In the arena

Friday. It’s been on my mind and now it’s here.

Google cancels an internet balloon project and the cheesy headlines write themselves: Moonshot comes down to earth. Trial balloon crashes. Alphabet lets the air out of Internet in the sky project. Big idea goes over like a lead balloon. Etc. Etc. it’s what you would have expected for a project named Loon. Oh, the humanity.

Some of the current mayoral candidates are good at pointing out problems and criticizing others but not so great at coming up with solutions to solve those problems. Andrea Campbell is not in this category. She tells Nik DeCosta-Klipa what she would do about one of the toughest issues in the city today and one that’s close to home for her.

The trees won. Road safety on Melnea Cass Boulevard lost.

If you’re in the market for a new Mac laptop you may want to wait until at least the end of the year. Lots of new stuff in the pipeline, says Mark Gurman. But no Face ID or cellular. That’s probably another year out, he says.

And in closing out with another cliched headline, this highly charged New York Times story on electric eels is, well, shocking.

Whataboutism

Another quiet Sunday morning. It’s a birthday for Jim Croce, Donald Fagan and Ronnie Hawkins.

2020 was the 50th anniversary of the founding of one of the newspapers on Nantucket called Yesterday’s Island. They’re collecting stories of life on the island in 1970. Here’s one that brought back some memories for me.

From the New York Times, writing about the death of Capitol Police Officer Brian Sicknick at the hands of rioters incited by the president: “Mr. Trump has not reached out to Mr. Sicknick’s family, although Vice President Mike Pence called to offer condolences, an aide to Mr. Pence said.” And the flags at the White House are not at half-mast.

Checking in on Fox News this morning I heard very little about the most important events of the last few days like, you know, the deadly attack on America. But there was plenty of talk about the backlash. I heard outrage over shutting down social media accounts and the potential for impeachment. Essentially they were painting President Trump and people on the right as victims of everything that happened this week. Shameful spin.

Car makers are shutting down over a lack of semiconductors. Cars are computers. So it makes sense for Apple to get into the game.

And Brexit trade is getting off to a shaky start. Companies working across the borders are seeing some “grit in the mechanism.”

The future is now

Today is Sunday. Apple Computer was incorporated on this date in 1977.

Indoor exercise season is here. Very boring, but I think I can manage 4 seconds a day.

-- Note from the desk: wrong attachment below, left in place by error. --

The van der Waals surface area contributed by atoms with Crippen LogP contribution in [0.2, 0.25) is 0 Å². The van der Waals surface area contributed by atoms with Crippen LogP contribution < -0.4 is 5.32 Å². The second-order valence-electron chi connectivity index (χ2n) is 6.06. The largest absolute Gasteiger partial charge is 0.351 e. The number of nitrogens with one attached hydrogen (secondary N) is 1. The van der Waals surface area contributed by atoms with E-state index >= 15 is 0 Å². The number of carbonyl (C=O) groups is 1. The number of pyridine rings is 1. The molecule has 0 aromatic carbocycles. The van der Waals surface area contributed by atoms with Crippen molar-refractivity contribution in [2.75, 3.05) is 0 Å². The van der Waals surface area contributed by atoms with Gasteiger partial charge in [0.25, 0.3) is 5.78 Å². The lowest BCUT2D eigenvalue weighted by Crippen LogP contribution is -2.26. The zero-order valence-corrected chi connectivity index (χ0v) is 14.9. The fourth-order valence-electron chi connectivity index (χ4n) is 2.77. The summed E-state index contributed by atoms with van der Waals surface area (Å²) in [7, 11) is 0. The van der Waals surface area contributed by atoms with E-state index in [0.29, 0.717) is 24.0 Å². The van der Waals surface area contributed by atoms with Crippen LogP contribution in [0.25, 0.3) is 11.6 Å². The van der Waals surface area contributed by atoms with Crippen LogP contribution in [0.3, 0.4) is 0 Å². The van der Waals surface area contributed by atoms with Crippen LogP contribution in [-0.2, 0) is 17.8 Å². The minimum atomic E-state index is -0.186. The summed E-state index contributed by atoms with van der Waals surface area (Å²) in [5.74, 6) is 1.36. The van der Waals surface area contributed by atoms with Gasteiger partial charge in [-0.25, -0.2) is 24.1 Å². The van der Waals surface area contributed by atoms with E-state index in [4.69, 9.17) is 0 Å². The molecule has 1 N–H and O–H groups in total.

In 1998 Ray Kurzweil wrote The Age of Spiritual Machines. In it he made predictions of a future in the year 2019 where technology would revolutionize the human experience. I remember it as an optimistic book. So, how did his predictions work out? The Militant Futurist blog decided to score them. In general Kurzweil did well. Many of the things he predicted did come to pass. But where we are now is not what anyone would have expected from reading that book in 1998.

Eli Dourado takes his own shot at predicting the future, focusing on the next decade. He sees breakthroughs in medicine, life extension, energy technology, transportation, space, computer science and food. But I think he also ignores those pesky political and cultural issues that will color how the science will play out, as Kurzweil did. It’s a great read nonetheless, with many interesting links to follow.

Bitcoin > $30k yesterday.

And that new mutated variant of Covid-19 is looking like it might be a big problem. Not good.

The agony and the ecstasy

Sunday morning. RIP Dave Henderson, who died in 2015.

Most years it’s a treat to read Dave Barry‘s year in review. This year it’s a chore. It’s not badly written, per se, or unfunny, but maybe it’s just a little too soon.

Bitcoin is heading to $30,000. Will it go to $300,000 in the next year? It’s possible says Citibank analyst Tom Fitzpatrick. He says we can expect “unthinkable rallies followed by painful corrections.” Now that’s encouraging.

We saw this one coming: Xiaomi, which ridiculed Apple for not including a charging brick with the iPhone 12 has announced that, for environmental reasons, it will not include a charger with its new phones.

On top of The Guardian’s list of bets podcasts of the year, you can add another 50 from The Atlantic. Too many!

And apparently we need more germs in the workplace.

Roll up those sleeves

Today is Wednesday. Only 8 (!) more shopping days till Christmas.

A couple of weeks ago the Winklevoss twins were bullish on Bitcoin. And here we are.

With vaccines beginning to roll out, the Globe looks ahead at the possibility of compulsory shots in light of a century old case, Jacobson v. Massachusetts, which allowed for government mandated vaccination in some circumstances.

Meet the new deep state, same as the old deep state – except different, in that it actually exists.

Ben Sandofsky, of Halide, explains how the ProRAW image format, available on some of the latest iPhones, works. In doing so, he gives one of the best overall primers on RAW itself that I’ve seen.

And Sebastian Modak had to visit Singapore a dozen times before he began to appreciate it. I’ve only been there twice but the city had me on the first visit to a street food stall.